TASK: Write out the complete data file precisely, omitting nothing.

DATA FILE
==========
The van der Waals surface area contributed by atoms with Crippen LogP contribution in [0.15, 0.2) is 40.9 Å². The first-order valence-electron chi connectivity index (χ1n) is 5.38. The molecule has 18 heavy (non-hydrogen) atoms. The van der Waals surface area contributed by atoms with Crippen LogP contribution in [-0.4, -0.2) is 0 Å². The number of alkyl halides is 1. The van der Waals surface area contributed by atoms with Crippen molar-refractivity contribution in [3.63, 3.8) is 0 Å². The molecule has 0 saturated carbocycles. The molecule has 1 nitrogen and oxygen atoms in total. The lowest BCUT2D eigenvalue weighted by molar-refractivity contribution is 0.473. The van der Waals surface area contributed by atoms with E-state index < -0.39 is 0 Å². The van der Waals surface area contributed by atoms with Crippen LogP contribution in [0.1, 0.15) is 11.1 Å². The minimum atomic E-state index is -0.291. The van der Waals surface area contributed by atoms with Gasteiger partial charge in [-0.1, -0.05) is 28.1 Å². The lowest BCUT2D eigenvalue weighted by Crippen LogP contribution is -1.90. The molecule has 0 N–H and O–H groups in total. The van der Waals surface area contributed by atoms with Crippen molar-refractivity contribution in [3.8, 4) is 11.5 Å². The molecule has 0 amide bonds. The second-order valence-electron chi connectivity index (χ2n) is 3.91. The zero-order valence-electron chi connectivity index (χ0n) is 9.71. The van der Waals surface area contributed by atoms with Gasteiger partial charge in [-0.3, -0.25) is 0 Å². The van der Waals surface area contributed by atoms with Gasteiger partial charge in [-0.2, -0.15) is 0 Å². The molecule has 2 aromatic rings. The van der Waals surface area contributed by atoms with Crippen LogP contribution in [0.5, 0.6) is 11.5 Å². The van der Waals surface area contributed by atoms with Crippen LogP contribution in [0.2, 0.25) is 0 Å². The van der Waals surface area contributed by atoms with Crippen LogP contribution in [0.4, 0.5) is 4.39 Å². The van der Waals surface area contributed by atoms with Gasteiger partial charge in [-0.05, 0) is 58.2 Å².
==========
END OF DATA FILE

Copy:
The van der Waals surface area contributed by atoms with Crippen LogP contribution in [0.15, 0.2) is 40.9 Å². The first-order valence-electron chi connectivity index (χ1n) is 5.38. The molecule has 18 heavy (non-hydrogen) atoms. The van der Waals surface area contributed by atoms with Crippen LogP contribution in [-0.4, -0.2) is 0 Å². The number of alkyl halides is 1. The van der Waals surface area contributed by atoms with Crippen molar-refractivity contribution in [3.63, 3.8) is 0 Å². The molecule has 0 saturated carbocycles. The molecule has 1 nitrogen and oxygen atoms in total. The lowest BCUT2D eigenvalue weighted by molar-refractivity contribution is 0.473. The van der Waals surface area contributed by atoms with E-state index < -0.39 is 0 Å². The van der Waals surface area contributed by atoms with Crippen LogP contribution in [0.1, 0.15) is 11.1 Å². The minimum atomic E-state index is -0.291. The van der Waals surface area contributed by atoms with Gasteiger partial charge in [-0.1, -0.05) is 28.1 Å². The lowest BCUT2D eigenvalue weighted by Crippen LogP contribution is -1.90. The molecule has 0 N–H and O–H groups in total. The van der Waals surface area contributed by atoms with Crippen molar-refractivity contribution in [3.8, 4) is 11.5 Å². The molecule has 0 amide bonds. The second-order valence-electron chi connectivity index (χ2n) is 3.91. The zero-order valence-electron chi connectivity index (χ0n) is 9.71. The van der Waals surface area contributed by atoms with Gasteiger partial charge in [-0.3, -0.25) is 0 Å². The van der Waals surface area contributed by atoms with Gasteiger partial charge in [-0.2, -0.15) is 0 Å². The molecule has 2 aromatic rings. The van der Waals surface area contributed by atoms with Crippen LogP contribution in [0.5, 0.6) is 11.5 Å². The van der Waals surface area contributed by atoms with Crippen LogP contribution in [0.2, 0.25) is 0 Å². The van der Waals surface area contributed by atoms with Crippen LogP contribution in [0.4, 0.5) is 4.39 Å². The van der Waals surface area contributed by atoms with Gasteiger partial charge in [-0.05, 0) is 58.2 Å².